The enthusiasm for A24’s latest “Everything Everywhere All at Once” has been deafening, with early reactions ranging from high praise to full-blown hyperbole. Admittedly, that has made keeping my own personal expectations in check a little difficult. On one hand A24 is a distributor with a tremendous track record when it comes to releasing bold original independent movies. On the other hand, first-takes can be a hard thing to gauge, and they can sometimes resemble trendy groupthink rather than original reactions.
After some initial worry, “Everything Everywhere All at Once” has finally made its way to our market. And while I appreciate much of what it’s going for, the movie ended up being a tough sit. Without question, the film is an ambitious undertaking for the co-writing and co-directing duo of Dan Kwan and Daniel Scheinert (who collectively refer to themselves as “Daniels”). Unfortunately their ambition often gives way to overindulgence making this overlong and overstuffed genre stew a well-meaning but exhausting experience.
The film’s biggest plus is easily Michelle Yeoh. She’s long been a terrific actress and here she fully commits 110%. She truly is the movie’s anchor and her role demands a ton emotionally, physically, and even comedically. It’s pretty amazing watching Yeoh tie all of those threads together especially considering how erratic the movie can get at times. Blunt stylistic choices and some particularly wild attempts at humor make things needlessly messy, yet Yeoh never misses a beat.
Yeoh’s character Evelyn is the story’s centerpiece. When she was young, Evelyn ran off and married Waymond (Jonathan Ke Quan) much to the chagrin of her disapproving parents. These days the couple own and run a neighborhood laundromat and live in small apartment right above it. The movie begins with Evelyn chugging through her hectic yet mundane existence. “Laundry and taxes” is her life in a nutshell as she and Waymond struggle to keep their laundromat afloat while preparing for an audit by the IRS.
Meanwhile Evelyn’s elderly father (James Hong) is set to pay a visit and her rebellious daughter Joy (Stephanie Hsu) wants to introduce him to her girlfriend Becky (Tallie Medel). But knowing what her old-fashioned father’s reaction will be, Evelyn hides it, souring her relationship with her daughter even more. This forms one of the movie’s central themes – a mother reconnecting with her daughter after bucking her ‘old ways’ of thinking. It’s all pretty on-the-nose and it’s not hard to figure out how things are going to play out. The only real suspense is in how chaotic things will get in between.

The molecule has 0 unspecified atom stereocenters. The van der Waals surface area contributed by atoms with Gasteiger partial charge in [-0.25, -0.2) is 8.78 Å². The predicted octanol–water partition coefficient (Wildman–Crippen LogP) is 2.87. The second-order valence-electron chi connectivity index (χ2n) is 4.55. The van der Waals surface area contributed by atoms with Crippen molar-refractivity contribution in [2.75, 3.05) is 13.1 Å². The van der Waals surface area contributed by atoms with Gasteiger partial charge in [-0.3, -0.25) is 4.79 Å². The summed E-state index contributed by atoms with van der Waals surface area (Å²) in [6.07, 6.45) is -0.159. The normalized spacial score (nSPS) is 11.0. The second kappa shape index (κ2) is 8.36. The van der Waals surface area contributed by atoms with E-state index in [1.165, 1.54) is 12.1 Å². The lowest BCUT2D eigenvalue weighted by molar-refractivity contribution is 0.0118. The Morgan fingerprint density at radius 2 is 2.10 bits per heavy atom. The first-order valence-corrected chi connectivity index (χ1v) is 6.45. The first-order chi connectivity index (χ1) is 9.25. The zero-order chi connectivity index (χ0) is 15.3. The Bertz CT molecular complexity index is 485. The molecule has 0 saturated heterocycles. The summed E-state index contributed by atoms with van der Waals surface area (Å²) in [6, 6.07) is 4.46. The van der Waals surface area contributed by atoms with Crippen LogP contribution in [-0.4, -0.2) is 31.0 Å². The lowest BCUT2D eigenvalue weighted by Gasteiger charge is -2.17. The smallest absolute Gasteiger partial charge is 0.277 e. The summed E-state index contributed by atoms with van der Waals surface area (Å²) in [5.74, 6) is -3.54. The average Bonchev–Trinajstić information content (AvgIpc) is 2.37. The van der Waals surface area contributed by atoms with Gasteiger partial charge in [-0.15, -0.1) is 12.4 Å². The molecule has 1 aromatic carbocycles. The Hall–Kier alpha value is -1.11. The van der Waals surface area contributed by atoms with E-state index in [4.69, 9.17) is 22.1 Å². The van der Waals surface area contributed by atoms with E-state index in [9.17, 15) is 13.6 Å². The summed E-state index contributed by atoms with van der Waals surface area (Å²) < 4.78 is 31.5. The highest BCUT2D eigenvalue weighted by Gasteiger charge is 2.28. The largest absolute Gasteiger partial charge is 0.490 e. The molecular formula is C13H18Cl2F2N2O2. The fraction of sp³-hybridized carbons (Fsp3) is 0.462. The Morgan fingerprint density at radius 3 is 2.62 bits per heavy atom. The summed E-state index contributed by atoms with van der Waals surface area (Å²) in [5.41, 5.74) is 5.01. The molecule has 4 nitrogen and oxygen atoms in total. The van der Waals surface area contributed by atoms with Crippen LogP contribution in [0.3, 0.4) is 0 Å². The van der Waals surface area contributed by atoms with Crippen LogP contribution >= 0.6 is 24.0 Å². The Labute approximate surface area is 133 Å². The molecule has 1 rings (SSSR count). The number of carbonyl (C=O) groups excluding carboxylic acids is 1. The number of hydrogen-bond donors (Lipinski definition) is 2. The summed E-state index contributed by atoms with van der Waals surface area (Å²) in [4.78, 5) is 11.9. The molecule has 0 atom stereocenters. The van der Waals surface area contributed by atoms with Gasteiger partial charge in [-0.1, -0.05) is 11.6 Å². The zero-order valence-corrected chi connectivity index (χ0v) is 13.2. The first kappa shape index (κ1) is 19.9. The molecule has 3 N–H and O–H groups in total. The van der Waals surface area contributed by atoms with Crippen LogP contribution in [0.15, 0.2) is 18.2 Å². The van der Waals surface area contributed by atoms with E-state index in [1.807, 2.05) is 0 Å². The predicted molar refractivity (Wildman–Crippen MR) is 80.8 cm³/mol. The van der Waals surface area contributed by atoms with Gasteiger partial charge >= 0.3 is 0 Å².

The craziness kicks in when Evelyn is contacted by a Waymond from another universe. Call him Alpha Waymond and through a string of long never-ending exposition drops he explains to Evelyn (and us) the rules of this movie’s world. Over time Alpha Waymond rattles on about “infinite multiverses”, “bringing balance”, and even a line about Evelyn being “the One” (all obvious nods to “Star Wars”, “The Matrix”, and the MCU). I understand laying the groundwork, but to be honest I quickly grew tired of the details. And the more they went on about how it all worked the more my mind wandered.
But that only scratches the surface. As it turns out, there are enough ideas and interests stuffed into this thing to fill at least three seasons of a television series. Yet it’s all crammed into this one movie which sees the Daniels frantically shoehorning in every possible idea that must have come to their collective minds. Operating under the notion that ‘more is not enough’, the filmmakers move from exposition-heavy to furiously bouncing across nearly every genre. That sounds cool, but too often the chaos overshadows the human element. In fact, at times the movie seems far more interested in its own boldness and peculiarity. That leaves it scrambling at the end to bring things back to an emotional level.
As Evelyn learns the technique of ‘verse-jumping’, she’s able to tap into the memories (and skills) of her parallel selves. This is where we’re introduced to a universe where everyone has hotdogs for fingers, a chef with a raccoon on his head, and there’s a verse-hopping bagel cult (yep, you read that right) ran by Alpha Joy, aka Jobu Tupaki. There’s actually meant to be a poignant mother/daughter element to the bagel cult. But as with so much in this movie, it’s overshadowed by the brazen showiness and all-out absurdity of nearly everything else.
What’s most frustrating about “Everything Everywhere All at Once” is that it has the pieces for something special. Tops on that list is the cast. Yeoh is sensational and it was great seeing Jonathan Ke Quan handed a meaty role. We even get a bobbed Jamie Lee Curtis playing part IRS inspector/part bagel cult assassin (she’s terrific). And the story has good things to say about finding oneself, the messiness of life, and pondering the question of “What if?”. But whether it’s the draining exposition of the first half or the smothering non-stop ridiculousness of the second half, the film never finds a good balance. It ends up as something that could’ve possibly flourished as a streaming series rather than being the well-meaning but tiresome 140 minutes it becomes. “Everything Everywhere All at Once” is now showing in theaters.